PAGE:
In the period between 2013 and 2017, arms imports to the conflict-ridden Middle East more than doubled, jumping by 103 percent compared with the previous five-year period, the Stockholm International Peace Research Institute (SIPRI) calculated.
Only the Middle East is accounted for 32 percent of all arms imports worldwide.
SIPRI, an independent institute, monitors arms deliveries by volume over periods of five years in order to iron out short-term fluctuations.
Saudi Arabia — which is waging a war against Houthi rebels backed by its regional rival Iran — is the world’s second largest importer of arms after India, SIPRI said.
The United States accounts for 61 percent of arms imports to Saudi Arabia and Britain for 23 percent.
On Friday, Britain signed a preliminary multi-billion-pound order from Saudi Arabia for 48 typhoon fighter jets.
The deal sparked heated debate and protests in the UK where the NGO, Save the Children, placed a life-size statue of a child near parliament “to draw attention to the violence that is being fuelled, in part, by British-made bombs.”
“Widespread violent conflict in the Middle East and concerns about human rights have led to political debate in Western Europe and North America about restricting arms sales,” said senior SIPRI researcher Pieter Wezeman.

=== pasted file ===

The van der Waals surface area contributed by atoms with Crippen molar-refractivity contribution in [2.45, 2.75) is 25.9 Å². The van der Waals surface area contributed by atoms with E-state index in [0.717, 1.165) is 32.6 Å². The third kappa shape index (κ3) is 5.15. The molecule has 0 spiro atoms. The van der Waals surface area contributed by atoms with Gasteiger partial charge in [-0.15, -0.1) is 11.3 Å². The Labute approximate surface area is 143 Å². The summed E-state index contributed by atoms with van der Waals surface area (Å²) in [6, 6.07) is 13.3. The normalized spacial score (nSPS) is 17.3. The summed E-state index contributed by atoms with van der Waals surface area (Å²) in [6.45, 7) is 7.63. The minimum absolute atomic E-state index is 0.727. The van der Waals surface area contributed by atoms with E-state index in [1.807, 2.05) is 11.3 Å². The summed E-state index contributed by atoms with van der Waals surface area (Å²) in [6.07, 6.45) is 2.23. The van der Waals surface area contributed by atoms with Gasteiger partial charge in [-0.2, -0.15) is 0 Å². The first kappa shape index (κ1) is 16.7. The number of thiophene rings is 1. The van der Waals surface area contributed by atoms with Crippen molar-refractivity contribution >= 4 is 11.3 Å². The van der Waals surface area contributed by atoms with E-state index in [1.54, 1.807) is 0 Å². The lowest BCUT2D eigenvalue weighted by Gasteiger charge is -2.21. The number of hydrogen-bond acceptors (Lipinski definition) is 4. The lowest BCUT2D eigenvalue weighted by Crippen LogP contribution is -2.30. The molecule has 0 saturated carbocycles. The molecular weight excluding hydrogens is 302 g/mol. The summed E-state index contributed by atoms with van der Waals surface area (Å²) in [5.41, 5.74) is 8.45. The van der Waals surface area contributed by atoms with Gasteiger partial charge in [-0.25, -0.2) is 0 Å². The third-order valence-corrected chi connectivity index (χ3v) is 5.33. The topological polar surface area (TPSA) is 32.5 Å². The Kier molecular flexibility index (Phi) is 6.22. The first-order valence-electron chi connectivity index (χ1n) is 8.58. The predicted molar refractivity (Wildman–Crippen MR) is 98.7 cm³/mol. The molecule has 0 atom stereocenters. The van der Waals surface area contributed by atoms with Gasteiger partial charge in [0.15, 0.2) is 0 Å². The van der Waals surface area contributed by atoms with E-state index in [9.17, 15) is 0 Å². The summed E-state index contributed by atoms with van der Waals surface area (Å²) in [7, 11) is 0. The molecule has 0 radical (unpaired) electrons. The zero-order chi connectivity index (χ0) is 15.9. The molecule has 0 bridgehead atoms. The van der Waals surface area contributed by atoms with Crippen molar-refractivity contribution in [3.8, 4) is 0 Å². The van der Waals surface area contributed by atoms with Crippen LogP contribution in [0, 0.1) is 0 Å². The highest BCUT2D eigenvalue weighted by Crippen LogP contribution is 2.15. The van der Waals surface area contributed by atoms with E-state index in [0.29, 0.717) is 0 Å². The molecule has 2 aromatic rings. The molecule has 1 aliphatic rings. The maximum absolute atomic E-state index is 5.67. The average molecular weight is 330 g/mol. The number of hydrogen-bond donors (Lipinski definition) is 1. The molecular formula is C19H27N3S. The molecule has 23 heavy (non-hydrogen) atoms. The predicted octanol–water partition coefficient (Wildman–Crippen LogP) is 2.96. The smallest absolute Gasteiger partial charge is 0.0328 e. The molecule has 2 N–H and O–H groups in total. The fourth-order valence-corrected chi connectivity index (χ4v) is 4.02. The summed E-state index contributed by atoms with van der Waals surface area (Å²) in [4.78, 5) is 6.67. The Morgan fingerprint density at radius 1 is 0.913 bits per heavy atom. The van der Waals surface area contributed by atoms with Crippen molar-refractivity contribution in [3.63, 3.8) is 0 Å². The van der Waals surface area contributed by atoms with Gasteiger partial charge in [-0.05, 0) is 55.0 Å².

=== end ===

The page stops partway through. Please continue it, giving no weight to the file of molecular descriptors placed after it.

“Yet the US and European states remain the main arms exporters to the region and supplied over 98 percent of weapons imported by Saudi Arabia.”
Growing demand in India :-
India was the world’s largest weapons importer, with Russia its main supplier accounting for 62 percent of its imports.
At the same time, arms deliveries to India from the US, the world’s top weapons exporter, increased more than six-fold in the five-year period, SIPRI calculated.
“The tensions between India and Pakistan, on the one side, and China on the other, are fueling India’s growing demand for major weapons, which it remains unable to produce itself.
“China, on other hand is becoming increasingly capable of producing its own weapons and continues to strengthen its relations with Pakistan, Bangladesh and Myanmar through arms supplies.